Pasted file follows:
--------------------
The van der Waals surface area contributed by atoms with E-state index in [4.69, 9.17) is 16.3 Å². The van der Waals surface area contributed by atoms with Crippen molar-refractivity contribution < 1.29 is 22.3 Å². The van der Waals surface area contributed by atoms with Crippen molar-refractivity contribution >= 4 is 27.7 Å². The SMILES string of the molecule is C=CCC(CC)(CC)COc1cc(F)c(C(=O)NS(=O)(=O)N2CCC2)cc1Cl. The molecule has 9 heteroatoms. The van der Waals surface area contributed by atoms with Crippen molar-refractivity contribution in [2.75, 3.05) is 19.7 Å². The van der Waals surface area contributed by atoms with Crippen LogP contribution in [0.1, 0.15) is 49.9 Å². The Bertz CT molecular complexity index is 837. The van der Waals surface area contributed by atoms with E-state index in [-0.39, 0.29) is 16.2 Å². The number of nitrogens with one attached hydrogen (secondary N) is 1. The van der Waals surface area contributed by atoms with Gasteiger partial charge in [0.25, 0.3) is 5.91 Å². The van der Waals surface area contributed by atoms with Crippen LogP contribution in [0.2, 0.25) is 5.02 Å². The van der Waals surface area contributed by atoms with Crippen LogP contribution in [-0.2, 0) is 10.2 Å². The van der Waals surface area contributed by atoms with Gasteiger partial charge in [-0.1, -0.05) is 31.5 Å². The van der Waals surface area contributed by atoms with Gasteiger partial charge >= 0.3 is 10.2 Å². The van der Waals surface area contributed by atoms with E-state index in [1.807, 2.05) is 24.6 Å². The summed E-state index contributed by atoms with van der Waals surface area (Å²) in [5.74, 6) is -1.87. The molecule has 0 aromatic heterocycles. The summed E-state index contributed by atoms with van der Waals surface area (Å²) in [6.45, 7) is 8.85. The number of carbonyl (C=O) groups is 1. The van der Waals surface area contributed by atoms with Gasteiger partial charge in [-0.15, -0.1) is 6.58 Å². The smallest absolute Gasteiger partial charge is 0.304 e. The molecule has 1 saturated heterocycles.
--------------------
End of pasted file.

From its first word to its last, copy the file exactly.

The van der Waals surface area contributed by atoms with E-state index in [4.69, 9.17) is 16.3 Å². The van der Waals surface area contributed by atoms with Crippen molar-refractivity contribution < 1.29 is 22.3 Å². The van der Waals surface area contributed by atoms with Crippen molar-refractivity contribution >= 4 is 27.7 Å². The SMILES string of the molecule is C=CCC(CC)(CC)COc1cc(F)c(C(=O)NS(=O)(=O)N2CCC2)cc1Cl. The molecule has 9 heteroatoms. The van der Waals surface area contributed by atoms with Crippen molar-refractivity contribution in [2.75, 3.05) is 19.7 Å². The van der Waals surface area contributed by atoms with Crippen LogP contribution in [0.1, 0.15) is 49.9 Å². The Bertz CT molecular complexity index is 837. The van der Waals surface area contributed by atoms with E-state index in [-0.39, 0.29) is 16.2 Å². The number of nitrogens with one attached hydrogen (secondary N) is 1. The van der Waals surface area contributed by atoms with Gasteiger partial charge in [0.25, 0.3) is 5.91 Å². The van der Waals surface area contributed by atoms with Crippen LogP contribution in [0.2, 0.25) is 5.02 Å². The van der Waals surface area contributed by atoms with Crippen LogP contribution in [-0.2, 0) is 10.2 Å². The van der Waals surface area contributed by atoms with Gasteiger partial charge in [-0.1, -0.05) is 31.5 Å². The van der Waals surface area contributed by atoms with Gasteiger partial charge >= 0.3 is 10.2 Å². The van der Waals surface area contributed by atoms with E-state index in [1.807, 2.05) is 24.6 Å². The summed E-state index contributed by atoms with van der Waals surface area (Å²) in [5.74, 6) is -1.87. The molecule has 0 aromatic heterocycles. The summed E-state index contributed by atoms with van der Waals surface area (Å²) in [6.45, 7) is 8.85. The number of carbonyl (C=O) groups is 1. The van der Waals surface area contributed by atoms with Gasteiger partial charge in [-0.15, -0.1) is 6.58 Å². The smallest absolute Gasteiger partial charge is 0.304 e. The molecule has 1 saturated heterocycles.